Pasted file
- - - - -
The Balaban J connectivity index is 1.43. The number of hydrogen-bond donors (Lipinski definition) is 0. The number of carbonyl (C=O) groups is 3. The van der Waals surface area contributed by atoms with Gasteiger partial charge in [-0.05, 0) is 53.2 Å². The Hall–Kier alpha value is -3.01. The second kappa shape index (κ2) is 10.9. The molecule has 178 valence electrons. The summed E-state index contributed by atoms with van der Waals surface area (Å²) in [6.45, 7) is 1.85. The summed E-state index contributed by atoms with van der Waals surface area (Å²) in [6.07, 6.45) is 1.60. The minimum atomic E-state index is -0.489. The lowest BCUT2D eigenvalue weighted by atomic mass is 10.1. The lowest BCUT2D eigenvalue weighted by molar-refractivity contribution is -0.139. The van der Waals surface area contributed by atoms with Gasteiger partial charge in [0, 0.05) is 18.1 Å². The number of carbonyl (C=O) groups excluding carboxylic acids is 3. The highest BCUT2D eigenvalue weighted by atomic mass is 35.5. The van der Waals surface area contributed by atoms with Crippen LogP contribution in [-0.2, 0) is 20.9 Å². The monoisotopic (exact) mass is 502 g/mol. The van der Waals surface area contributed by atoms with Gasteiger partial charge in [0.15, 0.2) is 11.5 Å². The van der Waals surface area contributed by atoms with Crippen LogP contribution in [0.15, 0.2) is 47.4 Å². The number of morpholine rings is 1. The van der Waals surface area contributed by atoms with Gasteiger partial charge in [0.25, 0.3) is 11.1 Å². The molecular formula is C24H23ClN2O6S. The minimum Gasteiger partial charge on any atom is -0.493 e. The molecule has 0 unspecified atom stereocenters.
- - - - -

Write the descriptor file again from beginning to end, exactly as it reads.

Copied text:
The Balaban J connectivity index is 1.43. The number of hydrogen-bond donors (Lipinski definition) is 0. The number of carbonyl (C=O) groups is 3. The van der Waals surface area contributed by atoms with Gasteiger partial charge in [-0.05, 0) is 53.2 Å². The Hall–Kier alpha value is -3.01. The second kappa shape index (κ2) is 10.9. The molecule has 178 valence electrons. The summed E-state index contributed by atoms with van der Waals surface area (Å²) in [6.45, 7) is 1.85. The summed E-state index contributed by atoms with van der Waals surface area (Å²) in [6.07, 6.45) is 1.60. The minimum atomic E-state index is -0.489. The lowest BCUT2D eigenvalue weighted by atomic mass is 10.1. The lowest BCUT2D eigenvalue weighted by molar-refractivity contribution is -0.139. The van der Waals surface area contributed by atoms with Gasteiger partial charge in [0, 0.05) is 18.1 Å². The number of carbonyl (C=O) groups excluding carboxylic acids is 3. The highest BCUT2D eigenvalue weighted by atomic mass is 35.5. The van der Waals surface area contributed by atoms with Crippen LogP contribution in [-0.2, 0) is 20.9 Å². The monoisotopic (exact) mass is 502 g/mol. The van der Waals surface area contributed by atoms with Gasteiger partial charge in [0.15, 0.2) is 11.5 Å². The van der Waals surface area contributed by atoms with Crippen LogP contribution in [0.15, 0.2) is 47.4 Å². The number of morpholine rings is 1. The van der Waals surface area contributed by atoms with Gasteiger partial charge in [0.25, 0.3) is 11.1 Å². The molecular formula is C24H23ClN2O6S. The minimum Gasteiger partial charge on any atom is -0.493 e. The molecule has 0 unspecified atom stereocenters.